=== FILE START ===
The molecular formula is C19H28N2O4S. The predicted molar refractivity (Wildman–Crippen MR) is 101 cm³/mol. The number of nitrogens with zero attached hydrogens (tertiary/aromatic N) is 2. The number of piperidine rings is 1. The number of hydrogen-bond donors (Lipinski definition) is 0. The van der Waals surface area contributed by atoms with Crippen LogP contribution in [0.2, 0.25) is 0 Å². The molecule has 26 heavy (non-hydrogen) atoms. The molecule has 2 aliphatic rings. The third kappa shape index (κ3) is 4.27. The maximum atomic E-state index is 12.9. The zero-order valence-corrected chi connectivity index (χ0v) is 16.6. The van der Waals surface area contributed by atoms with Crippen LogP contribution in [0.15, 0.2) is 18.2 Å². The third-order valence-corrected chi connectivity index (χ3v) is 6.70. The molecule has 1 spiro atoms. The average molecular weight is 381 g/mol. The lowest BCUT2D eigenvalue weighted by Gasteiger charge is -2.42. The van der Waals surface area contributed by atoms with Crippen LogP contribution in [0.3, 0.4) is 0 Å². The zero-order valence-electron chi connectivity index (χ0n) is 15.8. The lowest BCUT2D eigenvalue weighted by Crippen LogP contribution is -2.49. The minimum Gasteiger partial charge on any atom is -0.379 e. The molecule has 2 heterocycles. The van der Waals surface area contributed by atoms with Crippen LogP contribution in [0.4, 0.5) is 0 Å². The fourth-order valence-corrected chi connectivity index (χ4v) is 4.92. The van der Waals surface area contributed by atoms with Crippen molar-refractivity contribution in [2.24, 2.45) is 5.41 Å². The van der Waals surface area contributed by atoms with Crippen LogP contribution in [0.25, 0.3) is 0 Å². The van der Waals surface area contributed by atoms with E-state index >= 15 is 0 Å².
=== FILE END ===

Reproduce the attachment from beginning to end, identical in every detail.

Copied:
The molecular formula is C19H28N2O4S. The predicted molar refractivity (Wildman–Crippen MR) is 101 cm³/mol. The number of nitrogens with zero attached hydrogens (tertiary/aromatic N) is 2. The number of piperidine rings is 1. The number of hydrogen-bond donors (Lipinski definition) is 0. The van der Waals surface area contributed by atoms with Crippen LogP contribution in [0.2, 0.25) is 0 Å². The molecule has 26 heavy (non-hydrogen) atoms. The molecule has 2 aliphatic rings. The third kappa shape index (κ3) is 4.27. The maximum atomic E-state index is 12.9. The zero-order valence-corrected chi connectivity index (χ0v) is 16.6. The van der Waals surface area contributed by atoms with Crippen LogP contribution in [0.15, 0.2) is 18.2 Å². The third-order valence-corrected chi connectivity index (χ3v) is 6.70. The molecule has 1 spiro atoms. The average molecular weight is 381 g/mol. The lowest BCUT2D eigenvalue weighted by Gasteiger charge is -2.42. The van der Waals surface area contributed by atoms with Crippen LogP contribution in [0.3, 0.4) is 0 Å². The zero-order valence-electron chi connectivity index (χ0n) is 15.8. The lowest BCUT2D eigenvalue weighted by Crippen LogP contribution is -2.49. The minimum Gasteiger partial charge on any atom is -0.379 e. The molecule has 2 heterocycles. The van der Waals surface area contributed by atoms with Crippen LogP contribution in [0.4, 0.5) is 0 Å². The fourth-order valence-corrected chi connectivity index (χ4v) is 4.92. The van der Waals surface area contributed by atoms with Crippen molar-refractivity contribution in [2.24, 2.45) is 5.41 Å². The van der Waals surface area contributed by atoms with Crippen LogP contribution in [0.25, 0.3) is 0 Å². The van der Waals surface area contributed by atoms with E-state index >= 15 is 0 Å².